Rome talks: The rejection of 4 major proposals, a signal that the South Sudan gov’t is not serious in attaining peace via the discussions.
General Thomas Cirillo, the commander of the National Salvation Front (NAS), explained four key points that are a source of concern, despite signing a cease-fire agreement with the government under the auspices of the Rome Initiative.
NAS, under the umbrella of the South Sudan Opposition Movements Alliance (SSOMA), has been having discussions with the Juba administration mediated by the Community of Sant’Egidio under the Rome Initiative for about two years now.
The parties signed the Rome Declaration to end hostilities and truce, but skirmishes have occasionally flared again, particularly in regions of Central Equatoria State.
General Cirillo mentioned that a statement of principles had already been signed, according to a Radio Tamazuj report seen by NCMP, but the government rejected four key items, signaling that the latter is not serious about achieving peace through talks.
“We did not agree on the subject of boundary delineation. NAS and its other partners (in SSOMA) suggested that the delineation of the boundary should be per the limits of 1/1/1956, but the administration in Juba rejected and claimed that certain tribes in the nation do not accept these borders,” Gen. Cirillo added. “This illustrates that the government exploits the tribes to steal the lands of others according to their interests. NAS rejected the notion since the 1956 boundaries are defined in the Naivasha Agreement (of the CPA) and other agreements.”
He noted that the second source of contention is the characterization of the conflict in South Sudan.
“NAS and its supporters described the current battle as a tribal-political war but the government in Juba rejected and declared it was a political war. We rejected the premise and emphasized that it is a tribal-political war,” the NAS leader averred.
He added: “The beginning of the conflict was tribal and particular parts of the Nuer ethnicity were targeted in Juba by groups who were sponsored by the government. Currently, there is a political-tribal war in South Sudan, and until there is a true description of the conflict, we cannot see progress in the (Rome) discussions.”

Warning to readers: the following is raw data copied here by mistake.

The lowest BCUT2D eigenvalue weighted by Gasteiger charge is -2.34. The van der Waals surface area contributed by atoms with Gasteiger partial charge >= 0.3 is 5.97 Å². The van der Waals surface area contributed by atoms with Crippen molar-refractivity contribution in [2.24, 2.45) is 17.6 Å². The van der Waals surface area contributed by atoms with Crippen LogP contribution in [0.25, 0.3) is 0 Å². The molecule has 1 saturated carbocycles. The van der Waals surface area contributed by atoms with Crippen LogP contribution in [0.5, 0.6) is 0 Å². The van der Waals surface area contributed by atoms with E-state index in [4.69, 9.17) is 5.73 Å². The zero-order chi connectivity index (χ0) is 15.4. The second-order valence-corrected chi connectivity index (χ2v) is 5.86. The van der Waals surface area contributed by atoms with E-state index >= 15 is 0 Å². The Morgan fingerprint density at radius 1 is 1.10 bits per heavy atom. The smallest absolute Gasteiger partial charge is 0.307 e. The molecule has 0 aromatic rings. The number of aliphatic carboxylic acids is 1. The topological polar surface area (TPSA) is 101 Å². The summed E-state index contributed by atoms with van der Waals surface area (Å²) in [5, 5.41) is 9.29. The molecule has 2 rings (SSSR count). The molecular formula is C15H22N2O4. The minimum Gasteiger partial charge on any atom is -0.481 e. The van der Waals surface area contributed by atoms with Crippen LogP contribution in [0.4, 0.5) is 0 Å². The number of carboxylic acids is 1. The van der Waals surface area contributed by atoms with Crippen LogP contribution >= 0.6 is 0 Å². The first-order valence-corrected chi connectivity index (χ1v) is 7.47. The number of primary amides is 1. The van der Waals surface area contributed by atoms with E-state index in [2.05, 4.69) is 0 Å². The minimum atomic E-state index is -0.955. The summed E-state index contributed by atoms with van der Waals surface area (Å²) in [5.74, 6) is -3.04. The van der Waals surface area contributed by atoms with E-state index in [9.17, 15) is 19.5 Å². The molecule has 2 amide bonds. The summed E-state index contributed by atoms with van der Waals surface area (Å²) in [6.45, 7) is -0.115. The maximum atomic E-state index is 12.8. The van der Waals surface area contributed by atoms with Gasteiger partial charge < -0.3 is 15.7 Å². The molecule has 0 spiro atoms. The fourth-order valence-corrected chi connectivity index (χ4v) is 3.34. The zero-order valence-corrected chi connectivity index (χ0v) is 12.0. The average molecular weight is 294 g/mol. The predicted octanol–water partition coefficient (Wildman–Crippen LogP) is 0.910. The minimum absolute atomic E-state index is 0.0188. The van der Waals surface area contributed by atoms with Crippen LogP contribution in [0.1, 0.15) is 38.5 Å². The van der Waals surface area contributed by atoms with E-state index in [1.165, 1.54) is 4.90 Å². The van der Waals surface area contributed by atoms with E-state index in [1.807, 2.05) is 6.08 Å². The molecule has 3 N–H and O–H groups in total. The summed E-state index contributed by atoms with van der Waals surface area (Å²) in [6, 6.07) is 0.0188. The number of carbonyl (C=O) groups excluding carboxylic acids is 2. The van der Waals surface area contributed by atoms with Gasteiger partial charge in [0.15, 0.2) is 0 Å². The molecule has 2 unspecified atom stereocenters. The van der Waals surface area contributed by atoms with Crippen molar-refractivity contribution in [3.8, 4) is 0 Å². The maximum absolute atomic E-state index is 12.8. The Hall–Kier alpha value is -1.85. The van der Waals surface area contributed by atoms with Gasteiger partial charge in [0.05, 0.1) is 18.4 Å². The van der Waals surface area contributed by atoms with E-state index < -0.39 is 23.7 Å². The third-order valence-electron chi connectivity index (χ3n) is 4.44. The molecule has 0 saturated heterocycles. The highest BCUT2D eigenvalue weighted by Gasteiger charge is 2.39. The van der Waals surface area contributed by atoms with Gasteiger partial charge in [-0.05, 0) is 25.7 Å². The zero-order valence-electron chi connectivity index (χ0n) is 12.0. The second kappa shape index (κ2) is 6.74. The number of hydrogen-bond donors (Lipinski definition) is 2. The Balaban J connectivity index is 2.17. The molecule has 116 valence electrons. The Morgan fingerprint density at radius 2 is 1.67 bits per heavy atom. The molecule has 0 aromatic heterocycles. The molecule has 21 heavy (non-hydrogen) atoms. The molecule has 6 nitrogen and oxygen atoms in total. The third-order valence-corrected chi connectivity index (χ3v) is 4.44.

Gen. Cirillo stated the third area of dispute is connected to the permanent constitution and the processes for developing, signing, and ratifying it. He stated that NAS and its supporters advocated that the permanent constitution be handled via grassroots and public engagement, while the government feels that the national assembly is responsible for ratifying the constitution.
“We feel that the people of South Sudan are the ones who have the authority to draft their constitution and there is no political group that controls the power of the people and the constitution, therefore we disagreed with the government,” he continued.
The fourth point of departure according to Gen. Cirillo, is connected to changes in the military and other organized forces in southern Sudan.
“The government in Juba asserts that all the troops of the opposition groups are integrated into the army commanded by a certain tribe,” Cirillo stated. “NAS and its supporters feel that there should be changes by building a national military institution that represents all the people of South Sudan to safeguard the country’s future.”
He notes that notwithstanding the suspension of the Rome discussions, NAS remains committed to resuming negotiations under the Rome Initiative.
Concerning the security of NAS members in East Africa, Gen. Cirillo remarked, they did not acquire security assurances for their leaders in East Africa.
Last year, SSOMA skipped the Rome negotiations after one of its leaders was assassinated in Kampala.
On joining the transitional government in Juba once they reach an agreement, he said that the end of the transitional period for the government in Juba is not the responsibility of NAS and its allies but emphasized that they are seeking the government’s acceptance of the front’s demands so that the people of South Sudan live in dignity.
Gen. Cirillo accused the government of pursuing the approach of forging deals with opposition groups to remain in power and continue abusing the people of South Sudan.
“We reject the concept and we want a peace accord that tackles the core causes of the conflict and the people’s aspirations for basic rights,” the General stated.
On the cessation of hostilities agreement being regularly broken, the NAS head criticized Kiir’s administration and the SSPDF.
“The government signed the agreement to suspend hostilities as a ploy to annihilate NAS troops in our areas of control,” Gen. Cirillo added. “Momentarily and over the previous three years, our views are targeted to damage and weaken the stance of NAS throughout the discussions until we sign an agreement to share viewpoints.”
He vowed: “We want to proclaim to the government that NAS would continue the battle to free the people of South Sudan and realize their rights.” Gen. Cirillo said NAS has all the methods, whether via dialogue or military action, “but we feel that the peaceful approach is best if the government has the desire to embrace the aspirations of the people of South Sudan.”